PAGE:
Friday, January 1, 2010

Poland and Secret CIA Prisons

In September 2006, President Bush publicly acknowledged the existence of a secret
CIA program to detain international terror suspects worldwide. Earlier media reports
alleged that Poland and Romania were among the countries that had hosted secret CIA
prisons, although officials of both governments have denied these allegations. A
European Parliament probe conducted throughout 2006 cited no clear proof of prison sites
in Europe, but could not rule out the possibility that Romania had hosted detention
operations by U.S. secret services. However, in June 2007 a Council of Europe report
claimed to have evidence that U.S. detention facilities had been based in the two
countries. President Kaczynski has stated that, since he assumed office, “there has been
no secret prison — I am 100 percent sure of it,” and that he had been “assured there were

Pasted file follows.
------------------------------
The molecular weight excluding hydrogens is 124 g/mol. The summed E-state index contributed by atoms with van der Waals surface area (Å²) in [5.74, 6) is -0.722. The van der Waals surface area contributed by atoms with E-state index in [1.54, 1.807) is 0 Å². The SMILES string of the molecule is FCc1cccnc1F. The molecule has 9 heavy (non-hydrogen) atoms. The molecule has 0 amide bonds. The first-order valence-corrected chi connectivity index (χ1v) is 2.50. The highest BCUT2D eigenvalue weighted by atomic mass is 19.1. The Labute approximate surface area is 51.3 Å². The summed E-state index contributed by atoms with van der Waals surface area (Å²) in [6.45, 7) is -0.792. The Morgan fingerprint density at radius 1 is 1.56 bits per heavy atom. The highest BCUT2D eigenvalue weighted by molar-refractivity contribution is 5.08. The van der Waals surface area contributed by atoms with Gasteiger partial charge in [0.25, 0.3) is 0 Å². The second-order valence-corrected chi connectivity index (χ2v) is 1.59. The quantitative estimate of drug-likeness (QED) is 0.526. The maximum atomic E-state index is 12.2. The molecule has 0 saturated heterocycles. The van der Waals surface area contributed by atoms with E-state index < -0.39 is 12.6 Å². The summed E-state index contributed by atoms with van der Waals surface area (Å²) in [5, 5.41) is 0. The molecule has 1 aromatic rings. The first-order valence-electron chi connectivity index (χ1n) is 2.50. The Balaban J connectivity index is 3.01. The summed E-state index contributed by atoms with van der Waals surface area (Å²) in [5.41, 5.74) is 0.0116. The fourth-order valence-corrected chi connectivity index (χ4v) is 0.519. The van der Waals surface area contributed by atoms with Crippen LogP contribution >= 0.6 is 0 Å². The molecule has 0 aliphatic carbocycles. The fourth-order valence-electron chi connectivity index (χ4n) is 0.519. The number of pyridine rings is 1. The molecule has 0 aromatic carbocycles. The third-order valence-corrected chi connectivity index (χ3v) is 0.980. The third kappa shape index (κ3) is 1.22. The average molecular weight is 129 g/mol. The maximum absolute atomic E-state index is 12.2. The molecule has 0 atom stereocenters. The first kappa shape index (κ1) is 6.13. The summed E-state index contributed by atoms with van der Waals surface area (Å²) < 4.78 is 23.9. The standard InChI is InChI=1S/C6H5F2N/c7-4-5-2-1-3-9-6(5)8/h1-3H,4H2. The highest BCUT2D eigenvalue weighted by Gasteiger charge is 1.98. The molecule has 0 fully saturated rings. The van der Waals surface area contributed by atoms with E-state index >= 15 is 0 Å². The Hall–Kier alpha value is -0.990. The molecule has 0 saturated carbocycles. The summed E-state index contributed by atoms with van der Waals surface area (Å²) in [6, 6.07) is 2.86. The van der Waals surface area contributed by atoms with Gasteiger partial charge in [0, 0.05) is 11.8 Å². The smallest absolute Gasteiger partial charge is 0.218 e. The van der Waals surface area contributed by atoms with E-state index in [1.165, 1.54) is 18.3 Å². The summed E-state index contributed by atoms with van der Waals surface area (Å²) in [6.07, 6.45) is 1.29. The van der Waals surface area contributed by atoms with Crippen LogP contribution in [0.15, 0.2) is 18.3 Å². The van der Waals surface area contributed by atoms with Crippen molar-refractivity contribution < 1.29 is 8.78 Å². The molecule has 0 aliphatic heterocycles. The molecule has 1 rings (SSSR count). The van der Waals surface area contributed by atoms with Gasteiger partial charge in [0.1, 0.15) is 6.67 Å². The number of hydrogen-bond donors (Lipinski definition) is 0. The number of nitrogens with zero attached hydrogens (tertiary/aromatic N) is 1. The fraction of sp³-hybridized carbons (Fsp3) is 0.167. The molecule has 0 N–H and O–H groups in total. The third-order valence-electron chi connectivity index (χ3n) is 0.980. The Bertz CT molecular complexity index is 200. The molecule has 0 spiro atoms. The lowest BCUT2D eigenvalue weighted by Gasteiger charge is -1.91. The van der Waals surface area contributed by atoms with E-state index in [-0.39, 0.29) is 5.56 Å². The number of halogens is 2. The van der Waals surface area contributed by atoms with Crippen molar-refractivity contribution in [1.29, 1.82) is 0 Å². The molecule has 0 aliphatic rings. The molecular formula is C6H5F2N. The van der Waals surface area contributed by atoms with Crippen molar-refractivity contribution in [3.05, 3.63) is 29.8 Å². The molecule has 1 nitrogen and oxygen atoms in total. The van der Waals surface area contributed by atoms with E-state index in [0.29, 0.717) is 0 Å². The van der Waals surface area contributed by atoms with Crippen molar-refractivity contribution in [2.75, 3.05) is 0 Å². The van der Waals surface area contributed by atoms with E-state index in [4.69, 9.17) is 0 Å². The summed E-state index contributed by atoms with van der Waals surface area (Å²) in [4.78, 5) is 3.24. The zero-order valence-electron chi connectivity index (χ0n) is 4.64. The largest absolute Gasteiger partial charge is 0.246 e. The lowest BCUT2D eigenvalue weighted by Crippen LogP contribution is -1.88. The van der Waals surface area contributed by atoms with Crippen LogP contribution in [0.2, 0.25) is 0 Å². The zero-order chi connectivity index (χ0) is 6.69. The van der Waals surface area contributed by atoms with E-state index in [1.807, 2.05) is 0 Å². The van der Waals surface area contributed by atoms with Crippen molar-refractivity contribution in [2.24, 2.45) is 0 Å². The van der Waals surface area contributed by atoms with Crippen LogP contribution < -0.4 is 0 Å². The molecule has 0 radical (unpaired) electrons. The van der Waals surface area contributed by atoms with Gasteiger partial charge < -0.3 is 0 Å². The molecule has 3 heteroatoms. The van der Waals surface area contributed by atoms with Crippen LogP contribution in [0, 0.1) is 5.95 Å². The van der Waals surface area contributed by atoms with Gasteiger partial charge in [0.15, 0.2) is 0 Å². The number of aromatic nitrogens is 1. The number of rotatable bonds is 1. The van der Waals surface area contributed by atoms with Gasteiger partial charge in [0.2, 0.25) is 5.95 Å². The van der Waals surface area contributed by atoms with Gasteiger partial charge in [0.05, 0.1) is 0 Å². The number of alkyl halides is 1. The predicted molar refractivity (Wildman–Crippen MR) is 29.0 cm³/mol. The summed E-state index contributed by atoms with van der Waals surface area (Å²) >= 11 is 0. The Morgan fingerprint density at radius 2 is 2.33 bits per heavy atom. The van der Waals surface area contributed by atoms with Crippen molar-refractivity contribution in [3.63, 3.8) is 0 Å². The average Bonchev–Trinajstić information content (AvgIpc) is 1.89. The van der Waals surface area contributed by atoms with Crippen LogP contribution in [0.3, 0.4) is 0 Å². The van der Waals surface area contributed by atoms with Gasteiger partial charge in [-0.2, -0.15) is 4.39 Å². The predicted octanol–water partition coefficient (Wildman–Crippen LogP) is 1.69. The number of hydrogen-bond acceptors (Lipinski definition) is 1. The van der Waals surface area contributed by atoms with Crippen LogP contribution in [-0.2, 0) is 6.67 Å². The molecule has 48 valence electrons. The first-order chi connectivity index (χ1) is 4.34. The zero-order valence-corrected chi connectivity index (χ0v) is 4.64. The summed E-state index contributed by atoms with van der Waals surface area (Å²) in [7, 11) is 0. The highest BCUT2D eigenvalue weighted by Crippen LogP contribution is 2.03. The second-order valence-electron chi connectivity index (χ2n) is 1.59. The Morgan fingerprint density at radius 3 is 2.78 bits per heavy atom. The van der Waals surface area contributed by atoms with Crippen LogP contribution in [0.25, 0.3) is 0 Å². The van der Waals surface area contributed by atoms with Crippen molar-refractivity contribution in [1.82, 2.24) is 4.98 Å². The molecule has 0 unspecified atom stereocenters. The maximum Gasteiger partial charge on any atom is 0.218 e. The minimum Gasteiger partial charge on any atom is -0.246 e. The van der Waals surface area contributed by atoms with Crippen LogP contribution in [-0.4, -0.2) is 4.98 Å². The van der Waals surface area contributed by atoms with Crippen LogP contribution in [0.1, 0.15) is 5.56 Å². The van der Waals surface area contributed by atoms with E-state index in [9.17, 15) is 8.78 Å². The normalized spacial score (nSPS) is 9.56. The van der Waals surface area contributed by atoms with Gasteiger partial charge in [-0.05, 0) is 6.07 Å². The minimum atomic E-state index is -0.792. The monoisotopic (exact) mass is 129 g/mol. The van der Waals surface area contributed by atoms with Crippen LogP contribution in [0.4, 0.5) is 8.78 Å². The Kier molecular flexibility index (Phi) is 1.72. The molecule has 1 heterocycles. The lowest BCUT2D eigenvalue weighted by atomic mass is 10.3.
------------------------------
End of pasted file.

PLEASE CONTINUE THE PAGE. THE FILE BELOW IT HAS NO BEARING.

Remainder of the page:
never any in the past either.”17

Some Poles have argued that, despite the human casualties and financial costs their
country has borne in Iraq and Afghanistan, their loyalty to the United States has gone
largely unrewarded. Many have hoped that the Bush Administration would respond
favorably by providing increased military assistance and particularly by changing its visa
policy, which currently requires Poles to pay a $100 non-refundable fee, and then submit
to an interview at a U.S. embassy or consulate — requirements that are waived for most
western European countries.


17 “Reports of Secret U.S. Prisons In Europe Draw Ire and Otherwise Red Faces.” New York Times. December 1, 2005. “European Aided US Renditions.” FT. June 8, 2007. “Inquiry Finds Evidence of Secret Prisons CIA Ran Facilities In Romania and Poland, European Agency Reports.” IHT. June 9, 2007.

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